If particular strains of bacteria cause inflammation, for example, it could trigger the body to mount a too-aggressive immune response. This could also lead to the accumulation of the protein alpha-synuclein, damaging brain cells, including those that produce dopamine. Lack of dopamine-producing cells causes the stiffness, tremors and difficulty walking that characterize Parkinsons disease.
From the evidence we have so far, it really seems that the microbiota in people with Parkinsons are different from those in people who do not have Parkinsons.
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Can An Altered Microbiome Contribute To A Diagnosis Of Pd
Research studies in animals have shown that an altered microbiome might contribute to PD pathology. For example, one study showed that in a mouse model of PD that overexpressed alpha-synuclein, there was more alpha-synuclein accumulation in the brain of the mice with an intact microbiome as compared to the same mice who were raised in a germ-free environment with no bacteria in their gut. This supports the theory that abnormal alpha-synuclein accumulation in the brain is enhanced by a particular microbiome in the gut.
Other studies showed that transplantation of fecal material from PD mice to normal mice, thereby introducing a PD microbiome into mice without PD pathology their brain, led to impairment of motor function and a decline in brain dopamine. These studies also support the theory that a particular microbiome might be integral in causing PD pathology in the brain.
Nausea Vomiting And Gastroparesis
Nausea and vomiting are reported by many Parkinsons patients, and may be the result of dopamine-based treatments aimed at alleviating motor symptoms.32 These symptoms can occur as the enteric nervous system of the GI tract, like the central nervous system, makes use of dopamine as a means of communication between neurons.33 Identical receptors for dopamine can be found in the GI tract as in the brain, and these play an important role in the movement of material through the intestinal tract.34 Nausea and vomiting can result from dopamine receptors within the gut interacting with Parkinsons treatments, such as levodopa, that are intended to act upon dopamine receptors in the brain. These symptoms can alleviate over time however, in cases of severe reaction to levodopa therapy, adjustments to treatment made in conjunction with a physician may be necessary. Such adjustments can include changes to dosage, or simply how such medication is taken, for example, by taking medication with a meal.21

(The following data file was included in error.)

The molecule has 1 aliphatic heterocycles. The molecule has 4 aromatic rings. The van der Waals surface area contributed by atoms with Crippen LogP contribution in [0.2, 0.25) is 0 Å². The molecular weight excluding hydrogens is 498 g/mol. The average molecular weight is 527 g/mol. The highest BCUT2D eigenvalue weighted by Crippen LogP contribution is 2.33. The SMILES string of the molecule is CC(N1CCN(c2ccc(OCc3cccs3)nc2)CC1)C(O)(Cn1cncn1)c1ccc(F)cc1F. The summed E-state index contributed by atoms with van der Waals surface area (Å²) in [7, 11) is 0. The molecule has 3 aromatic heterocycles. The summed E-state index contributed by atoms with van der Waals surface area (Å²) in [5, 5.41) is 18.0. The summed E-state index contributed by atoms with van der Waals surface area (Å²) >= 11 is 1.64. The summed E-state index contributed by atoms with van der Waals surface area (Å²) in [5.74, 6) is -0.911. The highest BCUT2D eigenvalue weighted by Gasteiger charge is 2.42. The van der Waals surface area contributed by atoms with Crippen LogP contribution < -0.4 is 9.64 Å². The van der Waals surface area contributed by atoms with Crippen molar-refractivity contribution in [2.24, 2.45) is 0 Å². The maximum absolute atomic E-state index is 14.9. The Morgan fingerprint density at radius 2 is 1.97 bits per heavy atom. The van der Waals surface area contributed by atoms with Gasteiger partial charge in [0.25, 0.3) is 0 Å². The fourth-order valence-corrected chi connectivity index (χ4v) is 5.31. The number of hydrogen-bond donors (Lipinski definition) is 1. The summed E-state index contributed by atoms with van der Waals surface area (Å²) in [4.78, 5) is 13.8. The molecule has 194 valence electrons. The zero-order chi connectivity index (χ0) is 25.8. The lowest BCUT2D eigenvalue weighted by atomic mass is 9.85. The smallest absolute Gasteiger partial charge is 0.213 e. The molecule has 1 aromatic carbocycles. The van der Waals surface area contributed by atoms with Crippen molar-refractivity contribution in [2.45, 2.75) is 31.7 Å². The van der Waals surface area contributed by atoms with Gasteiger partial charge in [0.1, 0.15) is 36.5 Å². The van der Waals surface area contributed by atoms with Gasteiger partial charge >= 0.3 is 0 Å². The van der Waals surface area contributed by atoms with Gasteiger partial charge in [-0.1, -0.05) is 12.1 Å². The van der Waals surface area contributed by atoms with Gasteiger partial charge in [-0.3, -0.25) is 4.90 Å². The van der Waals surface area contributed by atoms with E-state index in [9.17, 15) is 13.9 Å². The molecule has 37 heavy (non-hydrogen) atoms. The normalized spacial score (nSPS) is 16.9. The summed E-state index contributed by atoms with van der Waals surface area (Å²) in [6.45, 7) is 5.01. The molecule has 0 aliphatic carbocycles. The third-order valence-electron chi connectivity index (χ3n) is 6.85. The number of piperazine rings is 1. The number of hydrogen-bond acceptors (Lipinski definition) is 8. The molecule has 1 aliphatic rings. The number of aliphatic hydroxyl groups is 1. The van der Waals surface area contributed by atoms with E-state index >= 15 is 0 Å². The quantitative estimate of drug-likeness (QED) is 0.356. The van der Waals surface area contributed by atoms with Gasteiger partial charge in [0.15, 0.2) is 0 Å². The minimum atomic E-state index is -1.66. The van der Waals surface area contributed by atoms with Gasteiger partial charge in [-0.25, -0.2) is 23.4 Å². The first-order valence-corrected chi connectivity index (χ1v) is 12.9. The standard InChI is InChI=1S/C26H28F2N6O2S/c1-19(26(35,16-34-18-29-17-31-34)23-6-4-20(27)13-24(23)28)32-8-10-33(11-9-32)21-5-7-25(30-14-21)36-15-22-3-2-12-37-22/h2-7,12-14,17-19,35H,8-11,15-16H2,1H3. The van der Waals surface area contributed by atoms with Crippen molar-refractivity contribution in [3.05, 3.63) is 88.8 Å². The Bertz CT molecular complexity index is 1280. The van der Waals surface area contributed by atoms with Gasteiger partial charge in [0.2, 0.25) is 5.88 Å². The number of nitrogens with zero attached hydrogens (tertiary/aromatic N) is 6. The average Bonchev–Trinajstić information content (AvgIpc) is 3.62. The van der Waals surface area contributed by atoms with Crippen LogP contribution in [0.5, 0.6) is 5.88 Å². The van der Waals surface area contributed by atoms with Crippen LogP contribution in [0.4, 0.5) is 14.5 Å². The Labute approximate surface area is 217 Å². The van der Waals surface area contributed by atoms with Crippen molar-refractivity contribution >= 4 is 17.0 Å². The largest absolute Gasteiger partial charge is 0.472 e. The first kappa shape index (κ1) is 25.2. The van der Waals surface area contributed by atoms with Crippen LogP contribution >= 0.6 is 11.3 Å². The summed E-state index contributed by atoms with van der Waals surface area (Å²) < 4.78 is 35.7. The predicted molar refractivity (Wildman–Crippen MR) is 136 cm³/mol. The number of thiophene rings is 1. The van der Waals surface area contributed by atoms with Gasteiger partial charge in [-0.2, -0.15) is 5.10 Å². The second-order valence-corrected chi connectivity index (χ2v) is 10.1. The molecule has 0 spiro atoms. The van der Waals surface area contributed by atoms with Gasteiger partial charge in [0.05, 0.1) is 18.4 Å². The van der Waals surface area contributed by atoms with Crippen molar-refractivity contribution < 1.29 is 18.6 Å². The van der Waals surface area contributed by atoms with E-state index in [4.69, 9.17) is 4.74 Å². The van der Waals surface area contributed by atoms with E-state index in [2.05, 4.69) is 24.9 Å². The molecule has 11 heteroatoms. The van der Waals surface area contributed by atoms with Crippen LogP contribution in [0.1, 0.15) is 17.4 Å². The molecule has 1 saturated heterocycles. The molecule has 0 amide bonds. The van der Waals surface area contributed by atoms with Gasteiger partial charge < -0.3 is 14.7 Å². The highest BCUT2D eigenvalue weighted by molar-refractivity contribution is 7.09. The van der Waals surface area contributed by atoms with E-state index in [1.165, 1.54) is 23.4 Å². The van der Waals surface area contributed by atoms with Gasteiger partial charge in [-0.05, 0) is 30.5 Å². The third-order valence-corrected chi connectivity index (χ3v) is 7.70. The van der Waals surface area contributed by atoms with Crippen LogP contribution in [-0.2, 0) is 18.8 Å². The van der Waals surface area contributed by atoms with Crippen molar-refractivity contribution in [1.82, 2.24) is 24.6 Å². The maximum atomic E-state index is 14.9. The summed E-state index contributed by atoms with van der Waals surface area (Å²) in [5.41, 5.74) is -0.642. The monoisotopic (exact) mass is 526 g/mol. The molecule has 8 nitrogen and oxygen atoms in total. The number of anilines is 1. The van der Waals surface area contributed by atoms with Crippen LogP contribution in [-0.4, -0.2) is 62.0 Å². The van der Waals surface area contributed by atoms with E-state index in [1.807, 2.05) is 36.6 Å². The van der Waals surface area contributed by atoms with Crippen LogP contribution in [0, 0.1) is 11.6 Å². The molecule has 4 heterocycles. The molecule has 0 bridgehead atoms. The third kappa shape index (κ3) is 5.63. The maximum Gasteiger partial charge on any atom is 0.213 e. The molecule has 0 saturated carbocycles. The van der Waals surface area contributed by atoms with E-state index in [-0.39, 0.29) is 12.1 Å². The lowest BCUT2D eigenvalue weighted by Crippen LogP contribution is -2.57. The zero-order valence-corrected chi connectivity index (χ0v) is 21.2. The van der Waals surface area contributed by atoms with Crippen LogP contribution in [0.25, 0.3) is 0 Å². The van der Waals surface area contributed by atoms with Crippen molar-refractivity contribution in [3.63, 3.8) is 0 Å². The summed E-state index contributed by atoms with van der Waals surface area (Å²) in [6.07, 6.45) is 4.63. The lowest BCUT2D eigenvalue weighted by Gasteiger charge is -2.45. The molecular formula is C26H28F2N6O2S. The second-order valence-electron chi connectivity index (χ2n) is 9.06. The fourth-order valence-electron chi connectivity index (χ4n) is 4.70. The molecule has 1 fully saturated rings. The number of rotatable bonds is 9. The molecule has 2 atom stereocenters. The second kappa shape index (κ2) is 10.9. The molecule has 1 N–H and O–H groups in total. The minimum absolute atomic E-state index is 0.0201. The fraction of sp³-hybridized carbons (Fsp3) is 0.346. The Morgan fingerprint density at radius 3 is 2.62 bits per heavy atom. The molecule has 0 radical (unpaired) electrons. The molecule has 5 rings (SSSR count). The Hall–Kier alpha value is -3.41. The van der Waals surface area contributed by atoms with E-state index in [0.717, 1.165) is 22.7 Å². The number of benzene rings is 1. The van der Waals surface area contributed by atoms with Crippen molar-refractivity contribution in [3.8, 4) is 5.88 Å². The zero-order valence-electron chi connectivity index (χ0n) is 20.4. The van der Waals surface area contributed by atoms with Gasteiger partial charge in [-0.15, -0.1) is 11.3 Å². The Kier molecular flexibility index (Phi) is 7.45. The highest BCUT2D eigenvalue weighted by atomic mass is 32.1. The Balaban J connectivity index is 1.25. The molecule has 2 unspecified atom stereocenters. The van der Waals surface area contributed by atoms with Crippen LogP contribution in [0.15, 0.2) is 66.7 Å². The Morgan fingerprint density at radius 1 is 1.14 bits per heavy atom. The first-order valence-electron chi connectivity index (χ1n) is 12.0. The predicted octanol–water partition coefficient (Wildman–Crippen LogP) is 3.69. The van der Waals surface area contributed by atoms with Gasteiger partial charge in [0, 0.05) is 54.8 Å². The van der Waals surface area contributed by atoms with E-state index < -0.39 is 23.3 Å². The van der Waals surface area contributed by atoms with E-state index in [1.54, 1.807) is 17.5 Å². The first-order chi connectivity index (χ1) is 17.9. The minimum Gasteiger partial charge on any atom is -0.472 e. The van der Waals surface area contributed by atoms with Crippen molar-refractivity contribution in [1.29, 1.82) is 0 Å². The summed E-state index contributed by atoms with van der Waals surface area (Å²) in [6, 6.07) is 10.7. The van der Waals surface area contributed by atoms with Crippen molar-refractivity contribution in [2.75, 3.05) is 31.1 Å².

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Statistical Analyses Of The Combined Studies
The Agrestis generalized odd ratios estimated for each alpha-diversity index and each individual study were pooled using a random-effect meta-analysis via the function metagen in the R package meta.
Count tables obtained for each dataset were pooled and beta-diversity analyses were performed using the three approaches described above . For each normalization approach, statistical differences between control and PD groups and the marginal effects of study and disease status were tested using the adonis2 function. We then used the distance measure that captured a highest fraction of the variability to compute distance-based redundancy analyses . dbRDAs were performed using the CAP option in phyloseq, which calls the capscale function in the vegan package. Data were clustered without conditioning for studies and without constraining, by conditioning for study, and by conditioning for study and constraining for disease status :
An Opportunity To Investigate
The initial findings are promising, but there is still work to be done to investigate the effectiveness of Bacillus subtilis in treating Parkinsons symptoms.
Lead researcher, Dr Maria Doitsidou, from the Centre for Discovery Brain Sciences at the University of Edinburgh, said: The results provide an opportunity to investigate how changing the bacteria that make up our gut microbiome affects Parkinsons. The next steps are to confirm these results in mice, followed by fast-tracked clinical trials since the probiotic we tested is already commercially available.
Whilst the next stage of research is completed, anyone who is interested in improving their gut health, should consult a qualified health professional or specialist before making any changes to their diet, medications or supplement intake.